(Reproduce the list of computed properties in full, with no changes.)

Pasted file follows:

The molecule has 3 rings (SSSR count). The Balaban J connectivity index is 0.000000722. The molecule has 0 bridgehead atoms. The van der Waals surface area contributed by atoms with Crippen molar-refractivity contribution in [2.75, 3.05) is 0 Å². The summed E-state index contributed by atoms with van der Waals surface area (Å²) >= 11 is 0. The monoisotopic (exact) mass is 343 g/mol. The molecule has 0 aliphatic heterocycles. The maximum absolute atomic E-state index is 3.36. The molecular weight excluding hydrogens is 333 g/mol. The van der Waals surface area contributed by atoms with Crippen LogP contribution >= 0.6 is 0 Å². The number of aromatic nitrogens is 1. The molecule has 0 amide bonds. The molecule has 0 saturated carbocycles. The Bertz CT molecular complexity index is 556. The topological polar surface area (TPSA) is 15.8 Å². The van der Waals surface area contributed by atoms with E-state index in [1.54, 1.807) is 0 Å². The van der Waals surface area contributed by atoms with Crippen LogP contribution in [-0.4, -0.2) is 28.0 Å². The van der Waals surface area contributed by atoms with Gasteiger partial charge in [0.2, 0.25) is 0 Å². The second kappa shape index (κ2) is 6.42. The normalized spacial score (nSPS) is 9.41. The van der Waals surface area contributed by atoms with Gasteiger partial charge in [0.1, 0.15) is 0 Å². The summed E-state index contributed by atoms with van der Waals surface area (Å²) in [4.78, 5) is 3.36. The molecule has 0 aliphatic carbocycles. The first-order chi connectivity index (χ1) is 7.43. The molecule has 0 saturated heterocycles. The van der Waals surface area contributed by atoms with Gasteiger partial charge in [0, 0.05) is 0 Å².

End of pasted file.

The molecule has 3 rings (SSSR count). The Balaban J connectivity index is 0.000000722. The molecule has 0 bridgehead atoms. The van der Waals surface area contributed by atoms with Crippen molar-refractivity contribution in [2.75, 3.05) is 0 Å². The summed E-state index contributed by atoms with van der Waals surface area (Å²) >= 11 is 0. The monoisotopic (exact) mass is 343 g/mol. The molecule has 0 aliphatic heterocycles. The maximum absolute atomic E-state index is 3.36. The molecular weight excluding hydrogens is 333 g/mol. The van der Waals surface area contributed by atoms with Crippen LogP contribution >= 0.6 is 0 Å². The number of aromatic nitrogens is 1. The molecule has 0 amide bonds. The molecule has 0 saturated carbocycles. The Bertz CT molecular complexity index is 556. The topological polar surface area (TPSA) is 15.8 Å². The van der Waals surface area contributed by atoms with E-state index in [1.54, 1.807) is 0 Å². The van der Waals surface area contributed by atoms with Crippen LogP contribution in [-0.4, -0.2) is 28.0 Å². The van der Waals surface area contributed by atoms with Gasteiger partial charge in [0.2, 0.25) is 0 Å². The second kappa shape index (κ2) is 6.42. The normalized spacial score (nSPS) is 9.41. The van der Waals surface area contributed by atoms with Gasteiger partial charge in [0.1, 0.15) is 0 Å². The summed E-state index contributed by atoms with van der Waals surface area (Å²) in [4.78, 5) is 3.36. The molecule has 0 aliphatic carbocycles. The first-order chi connectivity index (χ1) is 7.43. The molecule has 0 saturated heterocycles. The van der Waals surface area contributed by atoms with Gasteiger partial charge in [0, 0.05) is 0 Å².